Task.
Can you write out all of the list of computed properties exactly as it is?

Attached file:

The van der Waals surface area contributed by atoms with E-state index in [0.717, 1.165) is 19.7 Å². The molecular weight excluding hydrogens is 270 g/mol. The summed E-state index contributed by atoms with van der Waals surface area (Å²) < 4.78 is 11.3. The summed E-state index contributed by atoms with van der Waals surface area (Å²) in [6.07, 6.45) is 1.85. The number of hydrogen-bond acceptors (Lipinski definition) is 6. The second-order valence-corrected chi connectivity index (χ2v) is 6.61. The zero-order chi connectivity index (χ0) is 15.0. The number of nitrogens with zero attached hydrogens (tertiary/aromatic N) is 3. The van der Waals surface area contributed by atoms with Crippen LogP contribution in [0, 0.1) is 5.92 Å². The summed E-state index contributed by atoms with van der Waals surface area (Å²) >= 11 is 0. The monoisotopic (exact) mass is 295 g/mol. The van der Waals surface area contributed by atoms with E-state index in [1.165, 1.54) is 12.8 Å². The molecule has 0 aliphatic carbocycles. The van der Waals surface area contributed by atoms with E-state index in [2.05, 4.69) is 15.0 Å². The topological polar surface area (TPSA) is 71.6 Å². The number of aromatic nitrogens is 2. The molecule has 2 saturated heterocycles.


The van der Waals surface area contributed by atoms with E-state index in [0.717, 1.165) is 19.7 Å². The molecular weight excluding hydrogens is 270 g/mol. The summed E-state index contributed by atoms with van der Waals surface area (Å²) < 4.78 is 11.3. The summed E-state index contributed by atoms with van der Waals surface area (Å²) in [6.07, 6.45) is 1.85. The number of hydrogen-bond acceptors (Lipinski definition) is 6. The second-order valence-corrected chi connectivity index (χ2v) is 6.61. The zero-order chi connectivity index (χ0) is 15.0. The number of nitrogens with zero attached hydrogens (tertiary/aromatic N) is 3. The van der Waals surface area contributed by atoms with Crippen LogP contribution in [0, 0.1) is 5.92 Å². The summed E-state index contributed by atoms with van der Waals surface area (Å²) >= 11 is 0. The monoisotopic (exact) mass is 295 g/mol. The van der Waals surface area contributed by atoms with E-state index in [1.165, 1.54) is 12.8 Å². The molecule has 0 aliphatic carbocycles. The van der Waals surface area contributed by atoms with E-state index in [2.05, 4.69) is 15.0 Å². The topological polar surface area (TPSA) is 71.6 Å². The number of aromatic nitrogens is 2. The molecule has 2 saturated heterocycles.